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Dodgers welcome back Chase Utley with two-year, $2-million contract

Chase Utley is congratulated by Enrique Hernandez after scoring a run in Game Six of the 2017 World Series at Dodger Stadium.
(Robert Gauthier / Los Angeles Times)

Chase Utley contacted Dodgers strength and conditioning coach Brandon McDaniel a week after the World Series ended. Utley was technically a free agent, but he sought a place to train, and he did not want to hide his intentions for the 2018 season. He asked if Dodger Stadium could he his home base for the winter. The organization welcomed him, aware of the reverential status Utley holds in their clubhouse.

“Early on, I let the Dodgers know that I’d like to continue to play, and staying in L.A. would be my choice,” Utley said on Saturday morning at Camelback Ranch. “Probably not the best negotiating strategy, but at this point in my career, I need to be honest and truthful with them.”

His approach worked. Because of the bizarre nature of this winter — in which dozens of free agents remain unsigned midway through February and a separate camp for unemployed players has opened in Florida — this bit of trivia may not hold up. But for now, consider this: The only multiyear contract the Dodgers handed out during the offseason went to a 39-year-old second baseman.

On Saturday, the team finalized the two-year, $2-million contract Utley had agreed to earlier in the week. The organization had done little to hide his impending return. When pitchers and catchers reported to Camelback Ranch on Tuesday, a pile of mail addressed to Utley was waiting by his locker.

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The Dodgers operated mindful of their luxury-tax payroll throughout this past winter. By spreading Utley’s salary over two seasons, the team reduced the average annual value of the contract, which allows for more flexibility as the team aims to stay beneath the $197-million threshold.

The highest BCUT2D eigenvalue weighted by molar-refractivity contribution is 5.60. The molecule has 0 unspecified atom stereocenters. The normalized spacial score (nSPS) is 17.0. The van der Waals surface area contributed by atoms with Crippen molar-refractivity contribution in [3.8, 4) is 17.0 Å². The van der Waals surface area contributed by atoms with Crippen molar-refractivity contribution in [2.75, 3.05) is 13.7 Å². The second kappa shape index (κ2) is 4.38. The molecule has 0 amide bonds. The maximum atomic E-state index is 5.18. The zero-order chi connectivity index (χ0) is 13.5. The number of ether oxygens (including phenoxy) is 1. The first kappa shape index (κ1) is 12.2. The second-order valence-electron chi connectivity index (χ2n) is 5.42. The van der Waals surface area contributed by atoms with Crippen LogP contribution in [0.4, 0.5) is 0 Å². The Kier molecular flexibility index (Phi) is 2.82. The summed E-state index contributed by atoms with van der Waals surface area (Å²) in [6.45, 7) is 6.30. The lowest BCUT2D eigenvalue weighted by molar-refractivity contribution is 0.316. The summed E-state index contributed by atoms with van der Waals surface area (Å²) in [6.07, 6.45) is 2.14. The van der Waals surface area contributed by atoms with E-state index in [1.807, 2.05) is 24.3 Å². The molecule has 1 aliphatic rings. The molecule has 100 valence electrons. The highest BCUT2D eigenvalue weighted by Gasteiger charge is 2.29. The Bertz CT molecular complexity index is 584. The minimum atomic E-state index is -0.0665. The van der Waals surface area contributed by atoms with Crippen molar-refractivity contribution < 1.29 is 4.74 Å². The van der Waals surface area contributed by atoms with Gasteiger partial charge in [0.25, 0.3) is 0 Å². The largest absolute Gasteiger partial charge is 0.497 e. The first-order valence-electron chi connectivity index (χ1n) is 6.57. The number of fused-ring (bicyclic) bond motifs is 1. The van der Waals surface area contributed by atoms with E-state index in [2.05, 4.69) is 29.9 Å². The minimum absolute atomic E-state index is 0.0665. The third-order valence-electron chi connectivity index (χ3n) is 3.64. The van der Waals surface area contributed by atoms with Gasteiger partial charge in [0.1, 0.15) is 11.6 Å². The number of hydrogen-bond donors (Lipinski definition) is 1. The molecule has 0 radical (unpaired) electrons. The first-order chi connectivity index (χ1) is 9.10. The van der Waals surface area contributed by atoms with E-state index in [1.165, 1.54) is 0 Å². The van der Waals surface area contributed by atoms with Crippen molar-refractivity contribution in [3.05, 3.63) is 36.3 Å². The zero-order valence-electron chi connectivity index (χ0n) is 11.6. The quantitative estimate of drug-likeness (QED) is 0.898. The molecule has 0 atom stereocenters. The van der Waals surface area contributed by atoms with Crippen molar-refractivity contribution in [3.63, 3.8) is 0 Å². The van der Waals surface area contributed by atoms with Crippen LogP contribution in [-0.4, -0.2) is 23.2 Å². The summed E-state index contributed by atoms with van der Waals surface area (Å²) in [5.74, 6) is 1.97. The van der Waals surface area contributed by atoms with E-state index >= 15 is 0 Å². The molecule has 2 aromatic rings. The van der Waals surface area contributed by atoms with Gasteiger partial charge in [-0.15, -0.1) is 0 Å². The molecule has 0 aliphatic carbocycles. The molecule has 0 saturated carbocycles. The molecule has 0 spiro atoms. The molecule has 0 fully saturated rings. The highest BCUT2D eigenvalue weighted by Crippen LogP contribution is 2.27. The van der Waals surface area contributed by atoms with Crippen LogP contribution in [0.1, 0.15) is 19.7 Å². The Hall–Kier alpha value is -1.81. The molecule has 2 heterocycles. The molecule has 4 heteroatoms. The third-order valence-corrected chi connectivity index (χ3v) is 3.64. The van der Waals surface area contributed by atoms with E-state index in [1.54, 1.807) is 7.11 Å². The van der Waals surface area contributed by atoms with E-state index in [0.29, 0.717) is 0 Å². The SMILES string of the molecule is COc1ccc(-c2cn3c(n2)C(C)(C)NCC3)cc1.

Utley hit .236 with a .728 on-base-plus-slugging percentage in 2017. Manager Dave Roberts envisioned Utley occupying a similar role this coming season. Utley can spell Logan Forsythe at second base against certain right-handed pitchers. He can also serve as a left-handed hitter on the bench.

“To have Chase on your roster makes your team better,” Roberts said. “Whether it be starting in certain spots, coming off the bench, whatever the role, I know Chase is in on [it].”

The Dodgers believe Utley’s value extends well beyond the diamond. His teammates regard him with something approaching awe. “We got our leader back,” catcher Austin Barnes said.

Utley worked out at the ballpark for most of the winter with a group that included Barnes, Justin Turner, Joc Pederson and Enrique Hernandez.

“Being around Chase, it’s motivation,” Hernandez said. “He’s in the best shape of anybody out here, and he’s the oldest. You can’t let the 40-year-old beat you.”

Utley will not reach that exact milestone until next December. And even then, his contract lasts another season. He did not seriously consider retirement, he said.

“I’ve enjoyed playing baseball for a long time, and I still enjoy it,” Utley said. “I feel like I can be productive in a number of ways. I’m excited to be back. I’m excited to get spring training started.”

SHORT HOPS: Alex Wood tested his right ankle with a 28-pitch bullpen session on Saturday. He had injured himself during calisthenics on Thursday. Wood indicated he was still limited in the amount of running he could do, but did not expect his throwing program to be effective. Wood planned to throw a lengthier bullpen session on Monday, followed by a round of live batting practice on Wednesday.

andy.mccullough@latimes.com

Twitter: @McCulloughTimes


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